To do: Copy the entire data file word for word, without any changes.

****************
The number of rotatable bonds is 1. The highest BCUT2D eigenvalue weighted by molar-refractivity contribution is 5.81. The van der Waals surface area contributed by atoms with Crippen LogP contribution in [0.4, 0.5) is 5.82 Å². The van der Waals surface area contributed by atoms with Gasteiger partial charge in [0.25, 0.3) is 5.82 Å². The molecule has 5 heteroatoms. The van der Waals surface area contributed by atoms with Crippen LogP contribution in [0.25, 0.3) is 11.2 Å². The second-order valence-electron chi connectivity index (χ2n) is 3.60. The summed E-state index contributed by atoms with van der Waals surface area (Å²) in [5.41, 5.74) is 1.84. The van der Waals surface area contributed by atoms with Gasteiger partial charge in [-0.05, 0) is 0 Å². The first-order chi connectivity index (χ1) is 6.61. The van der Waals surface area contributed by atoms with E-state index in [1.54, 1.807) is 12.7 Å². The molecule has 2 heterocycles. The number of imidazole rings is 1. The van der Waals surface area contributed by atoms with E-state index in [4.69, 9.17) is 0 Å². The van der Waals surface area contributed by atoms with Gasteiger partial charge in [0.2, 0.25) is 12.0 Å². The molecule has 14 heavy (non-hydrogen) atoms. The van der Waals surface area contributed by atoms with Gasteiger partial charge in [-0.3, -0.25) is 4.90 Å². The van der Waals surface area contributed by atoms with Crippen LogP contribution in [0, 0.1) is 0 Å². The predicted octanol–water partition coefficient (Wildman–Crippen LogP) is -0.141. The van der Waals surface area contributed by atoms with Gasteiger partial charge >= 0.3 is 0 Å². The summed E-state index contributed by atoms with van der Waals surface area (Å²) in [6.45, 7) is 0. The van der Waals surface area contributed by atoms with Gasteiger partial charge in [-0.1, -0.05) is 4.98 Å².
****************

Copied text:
The number of rotatable bonds is 1. The highest BCUT2D eigenvalue weighted by molar-refractivity contribution is 5.81. The van der Waals surface area contributed by atoms with Crippen LogP contribution in [0.4, 0.5) is 5.82 Å². The van der Waals surface area contributed by atoms with Gasteiger partial charge in [0.25, 0.3) is 5.82 Å². The molecule has 5 heteroatoms. The van der Waals surface area contributed by atoms with Crippen LogP contribution in [0.25, 0.3) is 11.2 Å². The second-order valence-electron chi connectivity index (χ2n) is 3.60. The summed E-state index contributed by atoms with van der Waals surface area (Å²) in [5.41, 5.74) is 1.84. The van der Waals surface area contributed by atoms with Gasteiger partial charge in [-0.05, 0) is 0 Å². The first-order chi connectivity index (χ1) is 6.61. The van der Waals surface area contributed by atoms with E-state index in [1.54, 1.807) is 12.7 Å². The molecule has 2 heterocycles. The number of imidazole rings is 1. The van der Waals surface area contributed by atoms with E-state index in [4.69, 9.17) is 0 Å². The van der Waals surface area contributed by atoms with Gasteiger partial charge in [0.2, 0.25) is 12.0 Å². The molecule has 14 heavy (non-hydrogen) atoms. The van der Waals surface area contributed by atoms with Gasteiger partial charge in [-0.3, -0.25) is 4.90 Å². The van der Waals surface area contributed by atoms with Crippen LogP contribution in [0, 0.1) is 0 Å². The predicted octanol–water partition coefficient (Wildman–Crippen LogP) is -0.141. The van der Waals surface area contributed by atoms with Gasteiger partial charge >= 0.3 is 0 Å². The summed E-state index contributed by atoms with van der Waals surface area (Å²) in [6.45, 7) is 0. The van der Waals surface area contributed by atoms with Gasteiger partial charge in [-0.1, -0.05) is 4.98 Å².